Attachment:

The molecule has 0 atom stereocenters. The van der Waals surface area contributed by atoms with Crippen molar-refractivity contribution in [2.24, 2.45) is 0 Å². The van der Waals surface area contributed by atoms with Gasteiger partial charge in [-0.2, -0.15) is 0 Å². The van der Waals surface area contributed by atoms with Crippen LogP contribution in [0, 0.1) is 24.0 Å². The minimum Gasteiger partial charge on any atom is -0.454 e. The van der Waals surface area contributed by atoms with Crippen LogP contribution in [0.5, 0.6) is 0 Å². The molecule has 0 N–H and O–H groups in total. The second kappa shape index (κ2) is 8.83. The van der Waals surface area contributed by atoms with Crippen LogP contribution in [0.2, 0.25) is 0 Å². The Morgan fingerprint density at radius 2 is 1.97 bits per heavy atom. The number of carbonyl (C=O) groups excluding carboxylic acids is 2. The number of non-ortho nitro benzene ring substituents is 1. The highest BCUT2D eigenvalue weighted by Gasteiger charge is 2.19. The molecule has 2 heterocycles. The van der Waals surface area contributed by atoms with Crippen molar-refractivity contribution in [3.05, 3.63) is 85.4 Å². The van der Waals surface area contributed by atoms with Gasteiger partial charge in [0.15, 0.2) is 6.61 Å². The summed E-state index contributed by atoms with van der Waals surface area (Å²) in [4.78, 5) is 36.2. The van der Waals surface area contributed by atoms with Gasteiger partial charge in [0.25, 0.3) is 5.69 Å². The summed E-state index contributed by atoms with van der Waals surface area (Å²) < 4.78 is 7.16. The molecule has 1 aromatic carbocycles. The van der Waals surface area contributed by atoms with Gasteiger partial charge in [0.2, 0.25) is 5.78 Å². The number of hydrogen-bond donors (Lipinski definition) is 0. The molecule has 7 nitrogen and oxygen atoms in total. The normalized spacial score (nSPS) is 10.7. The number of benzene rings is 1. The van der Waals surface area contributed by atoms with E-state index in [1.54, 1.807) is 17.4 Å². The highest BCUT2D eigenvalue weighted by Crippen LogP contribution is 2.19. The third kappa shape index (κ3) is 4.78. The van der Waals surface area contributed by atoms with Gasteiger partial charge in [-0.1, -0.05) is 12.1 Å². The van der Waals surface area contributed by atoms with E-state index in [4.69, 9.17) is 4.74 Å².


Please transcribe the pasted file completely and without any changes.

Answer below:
The molecule has 0 atom stereocenters. The van der Waals surface area contributed by atoms with Crippen molar-refractivity contribution in [2.24, 2.45) is 0 Å². The van der Waals surface area contributed by atoms with Gasteiger partial charge in [-0.2, -0.15) is 0 Å². The van der Waals surface area contributed by atoms with Crippen LogP contribution in [0, 0.1) is 24.0 Å². The minimum Gasteiger partial charge on any atom is -0.454 e. The van der Waals surface area contributed by atoms with Crippen LogP contribution in [0.5, 0.6) is 0 Å². The molecule has 0 N–H and O–H groups in total. The second kappa shape index (κ2) is 8.83. The van der Waals surface area contributed by atoms with Crippen LogP contribution in [0.2, 0.25) is 0 Å². The Morgan fingerprint density at radius 2 is 1.97 bits per heavy atom. The number of carbonyl (C=O) groups excluding carboxylic acids is 2. The number of non-ortho nitro benzene ring substituents is 1. The highest BCUT2D eigenvalue weighted by Gasteiger charge is 2.19. The molecule has 2 heterocycles. The van der Waals surface area contributed by atoms with Crippen molar-refractivity contribution in [3.05, 3.63) is 85.4 Å². The van der Waals surface area contributed by atoms with Gasteiger partial charge in [0.15, 0.2) is 6.61 Å². The summed E-state index contributed by atoms with van der Waals surface area (Å²) in [4.78, 5) is 36.2. The van der Waals surface area contributed by atoms with Gasteiger partial charge in [0.25, 0.3) is 5.69 Å². The summed E-state index contributed by atoms with van der Waals surface area (Å²) < 4.78 is 7.16. The molecule has 1 aromatic carbocycles. The van der Waals surface area contributed by atoms with Gasteiger partial charge in [0.2, 0.25) is 5.78 Å². The number of hydrogen-bond donors (Lipinski definition) is 0. The molecule has 7 nitrogen and oxygen atoms in total. The normalized spacial score (nSPS) is 10.7. The number of benzene rings is 1. The van der Waals surface area contributed by atoms with E-state index in [1.54, 1.807) is 17.4 Å². The highest BCUT2D eigenvalue weighted by Crippen LogP contribution is 2.19. The third kappa shape index (κ3) is 4.78. The van der Waals surface area contributed by atoms with Gasteiger partial charge in [-0.1, -0.05) is 12.1 Å². The van der Waals surface area contributed by atoms with E-state index in [4.69, 9.17) is 4.74 Å².